My father, on my eating (and my finding my own inability to speak correct sentences endlessly amusing): “he’s doing it on purpose.”
My father, to Jeremy or my mother, at some point: “he’d better watch out. If he keeps eating this way he’s gonna put all that weight back on.”
My German doctor to my parents, about my eating: “Oh, yes, brain injury patients need a lot of sugar and carbohydrates to help refuel the body after something so awful and shocking happening to it. People with brain injuries often have less self control than you’d expect from a normal person, too.”
My mother, back in Australia: “weigh up all the good things and the bad things he’s done and I think you’ll find the good things win. I just want this family to get along.”
And I am standing in one of the private bathrooms at Spandau hospital, finally accepting the hospital weight I’ve gained and attempting to come to terms with it. “Coming to terms with it” means, in this sense, standing buck naked and grabbing handfuls of doughy flesh from around my frame and pulling, twisting, smooshing it all together. Apparently the pain of the car crash wasn’t enough.
The next day, as lunch comes, I attempt to say “no thank you”, but something bigger than me reaches out, accepts the tray, and quietly and calmly says: Eat the food, dipshit. You need it to live.
And this is what gets me. I’m not allowed to be angry, but he’s allowed to casually bring up every hurt and strain – every attack on my person because of my person; everything he and his son have done and said, everything the terrible immature bullies in high school have done, everything I’ve done to myself when neither my family nor schoolmates were around to judge me or make me feel like shit.
And this is what gets me. I’m supposed to just be “okay”, to forgive, to let it all go. I’m being immature because I can’t let go of every hateful, unnecessary thing that was said to me. Spat at me. But hey, if they hadn’t said it, I wouldn’t have to forget it.
And this is what gets me. That other members of my family get to comfortably discuss the mechanics and size of my body, tell me what they think looks best on my frame, tell me whether I'm looking thin or bigger or healthy or skinny or anything, and though it's not an attack, it hurts just the same, and don't they realise that?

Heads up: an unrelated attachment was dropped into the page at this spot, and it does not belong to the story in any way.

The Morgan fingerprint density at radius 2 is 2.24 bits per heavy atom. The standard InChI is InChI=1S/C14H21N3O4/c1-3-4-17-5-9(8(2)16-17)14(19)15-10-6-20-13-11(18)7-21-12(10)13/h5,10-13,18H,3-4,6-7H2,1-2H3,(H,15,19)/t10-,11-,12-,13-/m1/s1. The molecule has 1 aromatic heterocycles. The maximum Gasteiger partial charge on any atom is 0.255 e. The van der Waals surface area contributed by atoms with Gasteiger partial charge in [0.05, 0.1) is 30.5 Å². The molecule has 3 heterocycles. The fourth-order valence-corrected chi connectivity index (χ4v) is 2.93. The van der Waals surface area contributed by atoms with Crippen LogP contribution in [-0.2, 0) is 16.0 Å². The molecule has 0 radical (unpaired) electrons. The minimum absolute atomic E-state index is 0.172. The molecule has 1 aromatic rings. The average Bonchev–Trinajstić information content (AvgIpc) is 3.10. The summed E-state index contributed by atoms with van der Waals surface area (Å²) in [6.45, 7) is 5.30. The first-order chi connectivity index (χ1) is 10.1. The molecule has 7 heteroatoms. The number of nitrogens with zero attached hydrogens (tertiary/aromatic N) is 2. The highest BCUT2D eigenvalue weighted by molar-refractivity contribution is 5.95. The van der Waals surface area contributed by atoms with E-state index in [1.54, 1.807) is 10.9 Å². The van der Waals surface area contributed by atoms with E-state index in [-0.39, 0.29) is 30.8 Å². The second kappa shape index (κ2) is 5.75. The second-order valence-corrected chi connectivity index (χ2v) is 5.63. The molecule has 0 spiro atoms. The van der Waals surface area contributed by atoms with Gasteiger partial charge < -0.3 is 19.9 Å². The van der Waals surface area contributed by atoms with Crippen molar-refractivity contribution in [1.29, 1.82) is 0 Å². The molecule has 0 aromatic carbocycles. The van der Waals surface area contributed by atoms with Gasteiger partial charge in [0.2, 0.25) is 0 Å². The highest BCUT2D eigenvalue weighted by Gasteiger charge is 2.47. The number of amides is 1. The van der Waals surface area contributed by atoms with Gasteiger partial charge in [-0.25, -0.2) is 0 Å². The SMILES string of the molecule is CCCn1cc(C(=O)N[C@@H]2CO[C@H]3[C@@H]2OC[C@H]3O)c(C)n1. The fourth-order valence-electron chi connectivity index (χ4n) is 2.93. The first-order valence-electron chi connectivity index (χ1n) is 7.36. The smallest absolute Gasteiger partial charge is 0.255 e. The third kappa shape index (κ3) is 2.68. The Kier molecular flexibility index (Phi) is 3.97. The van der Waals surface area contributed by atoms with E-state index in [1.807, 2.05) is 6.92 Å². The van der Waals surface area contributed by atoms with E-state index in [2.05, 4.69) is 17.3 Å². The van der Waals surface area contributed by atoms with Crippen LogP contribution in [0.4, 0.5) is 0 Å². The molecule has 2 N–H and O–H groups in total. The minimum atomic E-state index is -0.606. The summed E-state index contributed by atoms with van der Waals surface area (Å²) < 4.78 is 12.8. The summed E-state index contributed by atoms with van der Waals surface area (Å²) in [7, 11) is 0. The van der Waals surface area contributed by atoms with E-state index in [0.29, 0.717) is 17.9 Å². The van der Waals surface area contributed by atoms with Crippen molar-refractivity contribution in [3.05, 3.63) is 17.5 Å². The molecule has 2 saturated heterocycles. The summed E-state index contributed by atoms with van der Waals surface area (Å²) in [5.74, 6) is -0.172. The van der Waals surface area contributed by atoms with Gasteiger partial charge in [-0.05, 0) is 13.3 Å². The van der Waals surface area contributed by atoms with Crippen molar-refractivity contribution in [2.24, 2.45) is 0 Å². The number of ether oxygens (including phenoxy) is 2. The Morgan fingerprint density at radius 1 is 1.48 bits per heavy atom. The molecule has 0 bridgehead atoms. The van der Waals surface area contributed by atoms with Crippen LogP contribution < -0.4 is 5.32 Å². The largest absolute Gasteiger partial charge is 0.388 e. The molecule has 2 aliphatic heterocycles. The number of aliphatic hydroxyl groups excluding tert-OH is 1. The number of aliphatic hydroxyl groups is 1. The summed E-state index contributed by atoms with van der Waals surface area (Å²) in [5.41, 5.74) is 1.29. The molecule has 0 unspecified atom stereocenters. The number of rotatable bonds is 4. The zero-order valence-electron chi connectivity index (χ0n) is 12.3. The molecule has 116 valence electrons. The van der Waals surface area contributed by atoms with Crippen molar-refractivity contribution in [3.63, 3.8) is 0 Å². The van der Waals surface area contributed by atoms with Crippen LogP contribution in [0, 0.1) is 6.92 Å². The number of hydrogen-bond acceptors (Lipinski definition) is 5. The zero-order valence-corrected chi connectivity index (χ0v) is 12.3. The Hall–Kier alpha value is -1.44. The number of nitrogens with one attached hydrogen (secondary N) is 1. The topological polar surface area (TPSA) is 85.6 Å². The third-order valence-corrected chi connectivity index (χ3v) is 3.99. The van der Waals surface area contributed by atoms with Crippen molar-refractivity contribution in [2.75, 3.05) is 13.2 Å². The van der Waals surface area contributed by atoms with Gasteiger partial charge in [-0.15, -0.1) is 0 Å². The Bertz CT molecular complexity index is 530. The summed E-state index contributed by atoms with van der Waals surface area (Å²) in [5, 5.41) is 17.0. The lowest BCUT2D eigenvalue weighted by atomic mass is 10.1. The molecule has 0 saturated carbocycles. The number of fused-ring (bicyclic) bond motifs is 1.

Some time in the early two thousands, while I was still participating in Scouts, I found and purchased with pocket money a L’oreal hair lightening cream. You were supposed to put it in every time you showered, and after a few weeks you’d be blessed with an array of golden highlights throughout your locks, with a “natural and exciting” look.
I used this cream for about a month, but each time I looked – first with youthful impatience straight after the first dose had been washed through, then weekly after that – my hair looked exactly the same. Each time I’d see someone I hadn’t seen for a while, they’d raise their eyebrows with surprise at my hair, and comment - “Great hair, wow! So blonde!” - and I’d smile and nod and put them in the “liar” friendship pile in my head, because I knew – I could see, with my eyes – that my hair was as brown as ever.
Some months later – after I’d abandoned the hair lightening adventures – I had a disposable camera printed out. On it were a few photos from the thick of this time, and I was shocked to see in the photographs a boy with an extreme blonde do – a shock of hair that if I hadn’t had known better, would’ve sworn was peroxided.
Guess it did work, then.
And this is my relationship with my body. I can look at it, but I can’t really look at it, until one day the lies in my head float away and I see myself for what I really am, in that moment.
I’ve begun a new game with myself. I’m afraid it makes me look terribly self-obsessed, and I suppose I am (though not in the way where I think I’m handsome or wonderful), but here goes. Every time I walk past a mirror, I force myself to look into it. (I have previously showered with my eyes closed the whole time lest I accidentally catch sight of my naked body, so, yeah. It’s a thing.) I force myself to look at my own reflection and pick out three things I like. I’m trying as hard as I can to make myself accept myself, to like myself beyond liking my brain. Here are today’s:
- My hair looks good today.
- My jaw, while big, isn’t oppressive, and instead just looks manly. At the moment, anyway.
- My clavicle and pectorals are poking up through the neck of my t-shirt in the way that I admire in other men. If I admire it in other men, it should only stand to reason I admire it in myself - right?
There. Not so hard, is it?